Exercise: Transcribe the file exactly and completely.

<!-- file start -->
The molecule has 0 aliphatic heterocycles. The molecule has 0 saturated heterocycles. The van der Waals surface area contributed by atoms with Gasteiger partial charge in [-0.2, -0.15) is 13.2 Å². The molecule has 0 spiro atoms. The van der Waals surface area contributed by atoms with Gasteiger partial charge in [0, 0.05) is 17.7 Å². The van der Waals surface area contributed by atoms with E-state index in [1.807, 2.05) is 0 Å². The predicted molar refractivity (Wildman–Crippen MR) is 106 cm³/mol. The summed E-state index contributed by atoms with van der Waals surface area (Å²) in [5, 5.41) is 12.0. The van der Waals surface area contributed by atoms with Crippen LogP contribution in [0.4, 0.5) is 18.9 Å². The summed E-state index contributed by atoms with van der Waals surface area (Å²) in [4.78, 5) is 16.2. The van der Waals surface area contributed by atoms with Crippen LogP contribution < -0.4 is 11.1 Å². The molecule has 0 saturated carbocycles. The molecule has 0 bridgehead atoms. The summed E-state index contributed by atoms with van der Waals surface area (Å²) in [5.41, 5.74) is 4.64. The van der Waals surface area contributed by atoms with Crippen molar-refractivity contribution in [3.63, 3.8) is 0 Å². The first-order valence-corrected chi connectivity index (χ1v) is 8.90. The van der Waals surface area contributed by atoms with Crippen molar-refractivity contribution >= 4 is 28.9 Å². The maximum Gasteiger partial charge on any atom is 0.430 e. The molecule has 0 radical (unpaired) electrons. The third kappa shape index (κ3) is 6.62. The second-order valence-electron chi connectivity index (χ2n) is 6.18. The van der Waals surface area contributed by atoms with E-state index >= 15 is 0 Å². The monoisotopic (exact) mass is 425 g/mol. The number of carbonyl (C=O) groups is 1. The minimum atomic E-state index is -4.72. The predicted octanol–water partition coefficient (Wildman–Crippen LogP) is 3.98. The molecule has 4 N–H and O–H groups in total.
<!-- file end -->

The molecule has 0 aliphatic heterocycles. The molecule has 0 saturated heterocycles. The van der Waals surface area contributed by atoms with Gasteiger partial charge in [-0.2, -0.15) is 13.2 Å². The molecule has 0 spiro atoms. The van der Waals surface area contributed by atoms with Gasteiger partial charge in [0, 0.05) is 17.7 Å². The van der Waals surface area contributed by atoms with E-state index in [1.807, 2.05) is 0 Å². The predicted molar refractivity (Wildman–Crippen MR) is 106 cm³/mol. The summed E-state index contributed by atoms with van der Waals surface area (Å²) in [5, 5.41) is 12.0. The van der Waals surface area contributed by atoms with Crippen LogP contribution in [0.4, 0.5) is 18.9 Å². The summed E-state index contributed by atoms with van der Waals surface area (Å²) in [4.78, 5) is 16.2. The van der Waals surface area contributed by atoms with Crippen LogP contribution < -0.4 is 11.1 Å². The molecule has 0 saturated carbocycles. The molecule has 0 bridgehead atoms. The summed E-state index contributed by atoms with van der Waals surface area (Å²) in [5.41, 5.74) is 4.64. The van der Waals surface area contributed by atoms with Crippen molar-refractivity contribution in [3.63, 3.8) is 0 Å². The first-order valence-corrected chi connectivity index (χ1v) is 8.90. The van der Waals surface area contributed by atoms with Crippen molar-refractivity contribution >= 4 is 28.9 Å². The maximum Gasteiger partial charge on any atom is 0.430 e. The molecule has 0 radical (unpaired) electrons. The third kappa shape index (κ3) is 6.62. The second-order valence-electron chi connectivity index (χ2n) is 6.18. The van der Waals surface area contributed by atoms with E-state index >= 15 is 0 Å². The monoisotopic (exact) mass is 425 g/mol. The number of carbonyl (C=O) groups is 1. The minimum atomic E-state index is -4.72. The predicted octanol–water partition coefficient (Wildman–Crippen LogP) is 3.98. The molecule has 4 N–H and O–H groups in total.